I rather stupidly drained my electric water heater without shutting the power off.

When I refilled it, it did not heat, which is expected. I assumed I blew the top heating element as it drained, which would have then shut off the bottom heating element or perhaps both would blow.

However, when I took out a multimeter to test, the top heating element seems OK (set to 2kΩ registers .01), whereas the bottom seems shot (registered 1.5).

I am worried I am misunderstanding something though, as I don't see how draining a water tank can cause the bottom heating element to fail, while leaving the top one intact. It seems like either both need to blow, or just the top.

Do I have my interpretation of the multimeter reading backward? Any insight would be very much appreciated.

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    My understanding is that a good element reads 15-60 ohms. Neither 0.01 ohms nor 1.5 ohms seem like good readings. – isherwood May 14 at 18:36
  • That makes sense. I guess what then confuses me is that I got a completely new 4500w element, and it read 0.01 when I took it out of the box? – evt May 14 at 19:00
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    Are you reading your meter correctly? I'm still confused by ranged meters sometimes. – isherwood May 14 at 19:03
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    @evt On kohms, you'd multiply by 1000. So 1.5 would be 1500 and .01 would be 10. depending on what the instructions say for your meter. – JACK May 14 at 19:18
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    Update for anyone curious about the resolution. Got a better multimeter, and it was only the bottom that was blown. Replaced it and it heated back up. – evt May 15 at 19:29

The bottom element always turns on first. Cold water enters the water heater at the bottom via a "dip tube" from the top that directs the cold water to the bottom. The thermostats that control the elements are staggered. As the WH cooled, the lower element would have kicked in first, probably frying it. A lot depends upon how long it was empty. Fortunately elements aren't very expensive, you may have to replace both.

  • Thanks, George! From the readings I reported there, can you tell which (or both) appear to be broken? Happy to replace both, but am not completely confident in my interpretation of the resistance readings (worried I am interpreting them backwards). – evt May 14 at 18:10

You should be looking at around 13 ohms for a standard 4500 watt heating element. If an element is burned up, your meter would have 0 deflection.

Our water heaters here in Florida always have the top element going on first because that's the first water leaving the tank and getting into your shower. Once the top thermostat reaches its setting it turns off and turns on the lower element. which stays on until it gets up to its setting. The bottom element will cycle on and off during normal hot water usage but when a lot of water is being used, the top one will start to operate to keep hot water leaving the tank. I have LEDs hooked up to each element so I'm sure how they work.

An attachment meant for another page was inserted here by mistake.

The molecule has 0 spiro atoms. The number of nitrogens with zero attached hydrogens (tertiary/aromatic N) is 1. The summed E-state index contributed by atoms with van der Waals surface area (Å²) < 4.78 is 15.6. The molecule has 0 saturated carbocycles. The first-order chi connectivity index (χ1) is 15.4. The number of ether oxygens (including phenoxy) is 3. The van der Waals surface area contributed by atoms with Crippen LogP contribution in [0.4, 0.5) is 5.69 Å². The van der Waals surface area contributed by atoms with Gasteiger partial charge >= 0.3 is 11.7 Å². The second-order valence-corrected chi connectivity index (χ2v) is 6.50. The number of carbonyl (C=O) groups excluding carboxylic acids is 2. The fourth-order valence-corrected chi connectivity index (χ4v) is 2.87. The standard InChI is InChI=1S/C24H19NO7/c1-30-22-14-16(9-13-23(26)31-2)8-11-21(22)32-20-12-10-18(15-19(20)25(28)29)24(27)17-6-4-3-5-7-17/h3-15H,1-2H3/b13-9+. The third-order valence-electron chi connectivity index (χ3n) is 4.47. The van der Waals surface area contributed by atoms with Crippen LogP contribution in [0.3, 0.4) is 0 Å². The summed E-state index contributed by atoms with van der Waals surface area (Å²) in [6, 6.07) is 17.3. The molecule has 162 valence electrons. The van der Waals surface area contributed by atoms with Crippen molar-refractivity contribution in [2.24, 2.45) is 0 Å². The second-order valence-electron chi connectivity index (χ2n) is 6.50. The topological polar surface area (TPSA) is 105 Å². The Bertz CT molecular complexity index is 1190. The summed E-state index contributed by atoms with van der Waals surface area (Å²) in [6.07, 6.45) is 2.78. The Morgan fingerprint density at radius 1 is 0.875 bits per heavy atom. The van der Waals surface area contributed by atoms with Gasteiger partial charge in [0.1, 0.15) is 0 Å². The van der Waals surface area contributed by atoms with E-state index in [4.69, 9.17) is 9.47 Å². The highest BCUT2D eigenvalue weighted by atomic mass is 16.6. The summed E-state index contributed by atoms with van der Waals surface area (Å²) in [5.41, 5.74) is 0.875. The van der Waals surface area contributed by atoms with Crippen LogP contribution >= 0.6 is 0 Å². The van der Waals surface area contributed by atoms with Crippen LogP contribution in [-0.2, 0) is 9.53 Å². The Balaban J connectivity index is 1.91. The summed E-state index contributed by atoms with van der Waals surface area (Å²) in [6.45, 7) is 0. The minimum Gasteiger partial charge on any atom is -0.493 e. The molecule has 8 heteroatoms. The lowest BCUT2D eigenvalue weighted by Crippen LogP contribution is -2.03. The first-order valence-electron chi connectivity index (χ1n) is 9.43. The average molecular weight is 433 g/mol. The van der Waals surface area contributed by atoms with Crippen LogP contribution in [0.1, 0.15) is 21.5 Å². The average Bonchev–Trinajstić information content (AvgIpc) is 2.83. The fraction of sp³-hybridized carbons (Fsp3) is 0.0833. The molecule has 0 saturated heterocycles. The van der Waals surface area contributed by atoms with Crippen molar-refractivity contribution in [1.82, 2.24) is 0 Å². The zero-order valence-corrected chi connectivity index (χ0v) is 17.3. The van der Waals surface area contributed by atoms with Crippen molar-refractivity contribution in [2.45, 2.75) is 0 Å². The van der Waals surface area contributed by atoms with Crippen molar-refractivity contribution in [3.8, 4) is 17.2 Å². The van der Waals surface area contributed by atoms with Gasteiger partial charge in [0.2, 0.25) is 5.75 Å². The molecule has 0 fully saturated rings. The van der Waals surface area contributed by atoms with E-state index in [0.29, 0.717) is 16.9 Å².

My guess is that you blew the top element because it would go on first but any combination could occur depending on which one was on at the time the draining took place.

  • Thanks, Jack! Given the readings I reported above (multimeter set to 2kΩ, reporting 0.01 on the top and 1.5 on the bottom) does that sound like I blew the top one? I am a bit confused, because I just opened up a brand new element and tested it, and it shows up as 0.01. – evt May 14 at 18:39
  • @evt Check your ohm scale and your scale multipliers. Hopefully, you have an analog meter... – JACK May 14 at 18:48
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    @GeorgeAnderson Meant 0 deflection. Are you sure about the elements? You're right about water entering from the bottom of the tank through the dip tube. When the tank is fill, which is when you'd turn on the breaker, the top element would come on first to heat up the water so you'd have some hot water fast because that water would exit first. Once that got up to heat, then the bottom kicks in to finish off the lower, colder water entering the tank. – JACK May 14 at 21:34
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    @JACK completely agree! I was referring to more normal operation and moderate hot water usage. On a newly filled, cold tank, the top element would surely come on first, then when it reached setpoint the bottom element would come on. In my previous house, after an extended power outage, when power was restored, we didn't get any hot water. Turned out the top element was burned out, for who knows how long?! So the top Tstat wouldn't turn on the bottom element until the top was at set point, which wasn't going to happen with a burned out element! – George Anderson May 14 at 23:05
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    @GeorgeAnderson Completely agree with your normal operation and moderate usage scenario. – JACK May 14 at 23:15

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